Of course, it wasn’t the encyclopedia itself, or the encyclopedia alone, that may made the difference in Sonia Sotomayor’s life. More important was the value placed on learning that led her family to shell out nearly $400 for the Britannica in the first place. And, as Judge Sotomayor has made clear, credit must be given to the Nancy Drew mysteries, which inspired her, she has said, to become a lawyer, so it wasn’t only the Britannica that inspired her.
The story of the little girl reading the Britannica in her Bronx housing project is a perfect example of America’s most treasured narrative of success, treasured, precisely because, for many people, it was true.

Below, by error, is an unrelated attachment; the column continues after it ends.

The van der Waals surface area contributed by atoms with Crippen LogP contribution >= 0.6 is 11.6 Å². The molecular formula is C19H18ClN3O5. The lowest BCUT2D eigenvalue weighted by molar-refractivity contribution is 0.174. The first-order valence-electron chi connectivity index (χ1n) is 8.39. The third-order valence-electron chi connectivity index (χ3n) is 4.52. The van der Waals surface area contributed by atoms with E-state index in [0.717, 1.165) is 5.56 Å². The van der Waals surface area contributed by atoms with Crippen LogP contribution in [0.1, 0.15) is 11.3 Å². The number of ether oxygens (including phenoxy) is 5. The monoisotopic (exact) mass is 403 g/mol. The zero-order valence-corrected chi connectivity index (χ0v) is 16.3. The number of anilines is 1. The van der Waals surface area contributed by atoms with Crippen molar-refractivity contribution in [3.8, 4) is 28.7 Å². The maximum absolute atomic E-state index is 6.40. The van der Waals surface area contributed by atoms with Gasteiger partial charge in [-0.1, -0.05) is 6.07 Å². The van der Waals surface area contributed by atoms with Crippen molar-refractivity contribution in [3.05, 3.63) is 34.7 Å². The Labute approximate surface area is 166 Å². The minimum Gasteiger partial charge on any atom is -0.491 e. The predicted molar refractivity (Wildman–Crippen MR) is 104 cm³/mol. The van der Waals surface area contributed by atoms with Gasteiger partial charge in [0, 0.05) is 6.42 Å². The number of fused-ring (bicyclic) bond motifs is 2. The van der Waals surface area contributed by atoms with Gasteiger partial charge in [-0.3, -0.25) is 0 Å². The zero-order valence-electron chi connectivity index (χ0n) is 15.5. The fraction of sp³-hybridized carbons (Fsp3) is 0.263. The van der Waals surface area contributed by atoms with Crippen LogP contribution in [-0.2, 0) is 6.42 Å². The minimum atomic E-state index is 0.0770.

It’s Abe Lincoln reading everything he could get his hands on, in part to compensate for his lack of formal schooling. Now it’s Sonia Sotomayor, being raised by a determined, hard-working widow (for whom a $400 encyclopedia must have represented a tremendous financial sacrifice) reading the Britannica in a neighborhood where few if any other people valued it as much as her mother did.
“The Britannica was a physical embodiment of the existence of a serious world where there was a lot to be learned beyond one’s own experience,” Randall Stross, author of the books “The Microsoft Way” and “Planet Google” (and an occasional contributor to The New York Times), said in a telephone conversation. “Just having it on the shelf was a way to remind kids of the importance of education, and it was a counterweight to all the trivial and even dangerous pursuits that surrounded them.”